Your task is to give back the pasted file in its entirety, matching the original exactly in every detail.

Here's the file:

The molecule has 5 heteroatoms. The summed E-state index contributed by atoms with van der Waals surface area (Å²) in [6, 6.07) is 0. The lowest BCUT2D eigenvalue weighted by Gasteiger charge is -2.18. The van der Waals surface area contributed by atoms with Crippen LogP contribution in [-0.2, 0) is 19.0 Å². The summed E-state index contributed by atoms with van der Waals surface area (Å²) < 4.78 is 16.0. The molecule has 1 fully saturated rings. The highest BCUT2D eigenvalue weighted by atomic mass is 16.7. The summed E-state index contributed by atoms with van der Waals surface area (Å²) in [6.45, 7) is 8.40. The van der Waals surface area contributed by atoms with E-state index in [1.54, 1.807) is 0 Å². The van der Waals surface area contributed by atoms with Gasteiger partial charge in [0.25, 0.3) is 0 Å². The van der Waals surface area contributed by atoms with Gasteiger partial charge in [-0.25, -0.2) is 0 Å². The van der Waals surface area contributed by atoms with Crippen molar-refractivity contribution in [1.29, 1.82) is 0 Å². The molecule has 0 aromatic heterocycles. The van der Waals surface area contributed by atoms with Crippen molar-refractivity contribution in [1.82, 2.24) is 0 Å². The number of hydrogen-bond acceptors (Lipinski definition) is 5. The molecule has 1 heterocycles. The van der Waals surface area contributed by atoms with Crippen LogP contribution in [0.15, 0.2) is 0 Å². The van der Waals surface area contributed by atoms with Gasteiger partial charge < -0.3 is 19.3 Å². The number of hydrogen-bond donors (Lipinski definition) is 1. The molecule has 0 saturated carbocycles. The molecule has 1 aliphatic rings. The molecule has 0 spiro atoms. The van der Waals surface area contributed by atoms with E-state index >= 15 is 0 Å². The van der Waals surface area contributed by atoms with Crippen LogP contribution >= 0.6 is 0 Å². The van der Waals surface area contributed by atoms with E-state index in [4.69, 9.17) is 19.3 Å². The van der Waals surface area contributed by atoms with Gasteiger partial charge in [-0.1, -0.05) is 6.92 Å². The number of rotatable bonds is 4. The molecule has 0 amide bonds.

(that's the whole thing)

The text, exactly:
The molecule has 5 heteroatoms. The summed E-state index contributed by atoms with van der Waals surface area (Å²) in [6, 6.07) is 0. The lowest BCUT2D eigenvalue weighted by Gasteiger charge is -2.18. The van der Waals surface area contributed by atoms with Crippen LogP contribution in [-0.2, 0) is 19.0 Å². The summed E-state index contributed by atoms with van der Waals surface area (Å²) < 4.78 is 16.0. The molecule has 1 fully saturated rings. The highest BCUT2D eigenvalue weighted by atomic mass is 16.7. The summed E-state index contributed by atoms with van der Waals surface area (Å²) in [6.45, 7) is 8.40. The van der Waals surface area contributed by atoms with E-state index in [1.54, 1.807) is 0 Å². The van der Waals surface area contributed by atoms with Gasteiger partial charge in [0.25, 0.3) is 0 Å². The van der Waals surface area contributed by atoms with Gasteiger partial charge in [-0.25, -0.2) is 0 Å². The van der Waals surface area contributed by atoms with Crippen molar-refractivity contribution in [1.29, 1.82) is 0 Å². The molecule has 0 aromatic heterocycles. The van der Waals surface area contributed by atoms with Crippen molar-refractivity contribution in [1.82, 2.24) is 0 Å². The number of hydrogen-bond acceptors (Lipinski definition) is 5. The molecule has 1 heterocycles. The van der Waals surface area contributed by atoms with Crippen LogP contribution in [0.15, 0.2) is 0 Å². The van der Waals surface area contributed by atoms with Gasteiger partial charge < -0.3 is 19.3 Å². The number of hydrogen-bond donors (Lipinski definition) is 1. The molecule has 0 saturated carbocycles. The molecule has 1 aliphatic rings. The molecule has 0 spiro atoms. The van der Waals surface area contributed by atoms with E-state index >= 15 is 0 Å². The van der Waals surface area contributed by atoms with Crippen LogP contribution >= 0.6 is 0 Å². The van der Waals surface area contributed by atoms with E-state index in [4.69, 9.17) is 19.3 Å². The van der Waals surface area contributed by atoms with Gasteiger partial charge in [-0.1, -0.05) is 6.92 Å². The number of rotatable bonds is 4. The molecule has 0 amide bonds.